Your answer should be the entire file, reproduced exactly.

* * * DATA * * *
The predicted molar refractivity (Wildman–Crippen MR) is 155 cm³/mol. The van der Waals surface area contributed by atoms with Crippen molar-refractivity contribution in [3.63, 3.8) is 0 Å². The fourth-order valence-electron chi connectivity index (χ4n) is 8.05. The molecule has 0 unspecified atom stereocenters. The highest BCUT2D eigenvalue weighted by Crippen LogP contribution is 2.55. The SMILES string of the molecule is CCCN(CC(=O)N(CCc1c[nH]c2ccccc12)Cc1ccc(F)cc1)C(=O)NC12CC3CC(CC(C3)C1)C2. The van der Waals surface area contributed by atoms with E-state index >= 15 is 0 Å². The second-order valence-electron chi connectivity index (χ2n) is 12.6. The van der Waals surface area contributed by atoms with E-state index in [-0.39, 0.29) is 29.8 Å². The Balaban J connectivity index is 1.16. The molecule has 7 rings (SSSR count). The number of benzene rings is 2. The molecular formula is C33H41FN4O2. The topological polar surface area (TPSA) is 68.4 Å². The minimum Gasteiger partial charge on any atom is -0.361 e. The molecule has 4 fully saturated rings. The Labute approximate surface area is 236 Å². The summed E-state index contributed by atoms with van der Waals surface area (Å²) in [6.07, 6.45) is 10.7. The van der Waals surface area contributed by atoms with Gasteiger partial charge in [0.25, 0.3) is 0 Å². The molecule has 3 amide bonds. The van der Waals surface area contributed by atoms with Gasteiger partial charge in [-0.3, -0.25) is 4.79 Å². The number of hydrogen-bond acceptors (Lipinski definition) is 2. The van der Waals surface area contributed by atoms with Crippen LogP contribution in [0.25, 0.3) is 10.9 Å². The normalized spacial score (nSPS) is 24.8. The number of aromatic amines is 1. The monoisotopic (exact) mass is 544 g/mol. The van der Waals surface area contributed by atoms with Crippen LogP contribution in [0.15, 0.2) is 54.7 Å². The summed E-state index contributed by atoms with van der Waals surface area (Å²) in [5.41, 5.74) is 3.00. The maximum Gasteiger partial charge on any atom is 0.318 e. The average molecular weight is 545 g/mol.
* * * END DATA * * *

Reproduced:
The predicted molar refractivity (Wildman–Crippen MR) is 155 cm³/mol. The van der Waals surface area contributed by atoms with Crippen molar-refractivity contribution in [3.63, 3.8) is 0 Å². The fourth-order valence-electron chi connectivity index (χ4n) is 8.05. The molecule has 0 unspecified atom stereocenters. The highest BCUT2D eigenvalue weighted by Crippen LogP contribution is 2.55. The SMILES string of the molecule is CCCN(CC(=O)N(CCc1c[nH]c2ccccc12)Cc1ccc(F)cc1)C(=O)NC12CC3CC(CC(C3)C1)C2. The van der Waals surface area contributed by atoms with E-state index >= 15 is 0 Å². The second-order valence-electron chi connectivity index (χ2n) is 12.6. The van der Waals surface area contributed by atoms with E-state index in [-0.39, 0.29) is 29.8 Å². The Balaban J connectivity index is 1.16. The molecule has 7 rings (SSSR count). The number of benzene rings is 2. The molecular formula is C33H41FN4O2. The topological polar surface area (TPSA) is 68.4 Å². The minimum Gasteiger partial charge on any atom is -0.361 e. The molecule has 4 fully saturated rings. The Labute approximate surface area is 236 Å². The summed E-state index contributed by atoms with van der Waals surface area (Å²) in [6.07, 6.45) is 10.7. The van der Waals surface area contributed by atoms with Gasteiger partial charge in [0.25, 0.3) is 0 Å². The molecule has 3 amide bonds. The van der Waals surface area contributed by atoms with Gasteiger partial charge in [-0.3, -0.25) is 4.79 Å². The number of hydrogen-bond acceptors (Lipinski definition) is 2. The van der Waals surface area contributed by atoms with Crippen LogP contribution in [0.25, 0.3) is 10.9 Å². The normalized spacial score (nSPS) is 24.8. The number of aromatic amines is 1. The monoisotopic (exact) mass is 544 g/mol. The van der Waals surface area contributed by atoms with Crippen LogP contribution in [0.15, 0.2) is 54.7 Å². The summed E-state index contributed by atoms with van der Waals surface area (Å²) in [5.41, 5.74) is 3.00. The maximum Gasteiger partial charge on any atom is 0.318 e. The average molecular weight is 545 g/mol.